During surgery to remove the tumour, a section of your bowel will have been removed. How much is removed varies from patient to patient, depending on the size and location of the tumour, but your digestive system is now learning to function again with this section of bowel missing. For some people, their body also has to adapt to the formation of a stoma during their operation.
This will inevitably lead to some changes in your bowel habit, although these changes will be more apparent for some. Patients can also experience changes in bowel habit whilst having chemotherapy or during and/or after a course of radiation therapy.
The two most common problems for patients during and after treatment are diarrhoea (passing loose poos) and urgency – when you need to go, you need to go now, or constipation – hard or infrequent poos.
Occasionally, surgery for very low rectal cancers can cause problems with incontinence, and you may experience leaking from your bottom too.
It is important to manage your own expectation and be aware that it is unlikely your bowels will be exactly the same as they were before the operation. It might take a period of a few weeks or months to set into a 'new normal' routine and it's important to be patient – however difficult this might be.
It might be a good idea to keep a 'food diary' so you can record:
- What you eat
- When you eat
- The effect the food has on your bowels (including what happens and when it happens)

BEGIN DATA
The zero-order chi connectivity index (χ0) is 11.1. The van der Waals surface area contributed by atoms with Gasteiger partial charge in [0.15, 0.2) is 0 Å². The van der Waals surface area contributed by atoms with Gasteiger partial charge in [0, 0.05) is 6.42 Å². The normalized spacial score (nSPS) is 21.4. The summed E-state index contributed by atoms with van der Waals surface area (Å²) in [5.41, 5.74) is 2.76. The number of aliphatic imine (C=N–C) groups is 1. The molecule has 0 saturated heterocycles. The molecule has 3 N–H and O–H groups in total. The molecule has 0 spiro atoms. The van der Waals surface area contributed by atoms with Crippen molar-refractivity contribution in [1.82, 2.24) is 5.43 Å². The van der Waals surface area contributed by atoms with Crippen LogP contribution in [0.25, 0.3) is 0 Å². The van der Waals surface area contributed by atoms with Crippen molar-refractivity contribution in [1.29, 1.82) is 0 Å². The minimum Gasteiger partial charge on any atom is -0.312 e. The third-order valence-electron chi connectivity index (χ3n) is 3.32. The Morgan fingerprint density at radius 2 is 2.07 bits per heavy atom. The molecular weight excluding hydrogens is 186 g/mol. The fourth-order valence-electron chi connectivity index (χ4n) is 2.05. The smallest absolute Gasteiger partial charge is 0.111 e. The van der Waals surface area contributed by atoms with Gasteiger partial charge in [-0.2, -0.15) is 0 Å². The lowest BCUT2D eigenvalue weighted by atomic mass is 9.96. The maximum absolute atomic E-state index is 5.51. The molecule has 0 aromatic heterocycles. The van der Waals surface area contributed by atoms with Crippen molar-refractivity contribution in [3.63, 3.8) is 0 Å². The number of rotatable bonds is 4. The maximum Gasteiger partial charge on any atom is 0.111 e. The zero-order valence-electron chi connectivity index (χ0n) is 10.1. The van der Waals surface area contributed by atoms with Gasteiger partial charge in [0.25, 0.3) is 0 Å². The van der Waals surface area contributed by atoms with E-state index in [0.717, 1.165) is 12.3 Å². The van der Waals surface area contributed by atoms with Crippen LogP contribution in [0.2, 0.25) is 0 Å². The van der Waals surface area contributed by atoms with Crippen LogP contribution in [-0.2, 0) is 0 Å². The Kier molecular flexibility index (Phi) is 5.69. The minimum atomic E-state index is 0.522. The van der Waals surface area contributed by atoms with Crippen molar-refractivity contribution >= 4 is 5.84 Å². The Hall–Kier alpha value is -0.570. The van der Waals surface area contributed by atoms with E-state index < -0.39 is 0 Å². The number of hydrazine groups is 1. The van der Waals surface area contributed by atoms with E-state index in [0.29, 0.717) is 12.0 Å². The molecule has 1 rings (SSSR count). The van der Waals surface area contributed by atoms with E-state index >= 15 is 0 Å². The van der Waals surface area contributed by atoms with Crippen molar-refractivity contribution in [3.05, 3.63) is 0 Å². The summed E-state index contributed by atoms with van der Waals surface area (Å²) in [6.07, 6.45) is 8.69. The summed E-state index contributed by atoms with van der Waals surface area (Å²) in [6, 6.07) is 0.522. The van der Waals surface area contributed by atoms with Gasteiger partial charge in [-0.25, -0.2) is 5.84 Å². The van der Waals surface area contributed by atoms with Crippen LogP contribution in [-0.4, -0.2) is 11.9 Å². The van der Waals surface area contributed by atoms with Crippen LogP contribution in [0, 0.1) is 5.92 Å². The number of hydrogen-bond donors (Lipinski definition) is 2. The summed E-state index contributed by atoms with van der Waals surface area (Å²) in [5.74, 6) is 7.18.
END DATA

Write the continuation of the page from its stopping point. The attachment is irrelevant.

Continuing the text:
- How cancer treatment affects your bowel habit
You may then be able to identify patterns and remove the foods that cause any problems from your diet.
To a certain degree it will be a case of 'trial and error' to see what you can eat and what you can't.
You may also find that foods you can't initially tolerate can be reintroduced to your diet after a while with no problems. So don't be too disheartened if your favourite food upsets your system – you may well be able to eat it again in the future.
Maybe you could try eating your main meal at lunchtime to reduce the number of times you need to get up during the night. Also remember to keep drinking a sufficient amount of water if you are experiencing diarrhoea so you don't become dehydrated.
It is also possible to use medications to help reduce problems with very loose poos, under the supervision of either your Stoma Nurse or GP.
You can download our comprehensive patient information booklet Eating Well - Living With Bowel Cancer.
If your bowels aren't settling down
It may take you longer to adapt to changes if you are having chemotherapy or radiotherapy after surgery.
If your bowels really aren't settling into a new routine or you are experiencing ongoing weight loss, weight gain, pain or discomfort, talk to your GP or nurse. They may recommend referring you to a dietician or be able to prescribe medication to control the symptoms.
Remember you're not alone.
You may like to contact our Bowel Care Nutritionist for advice.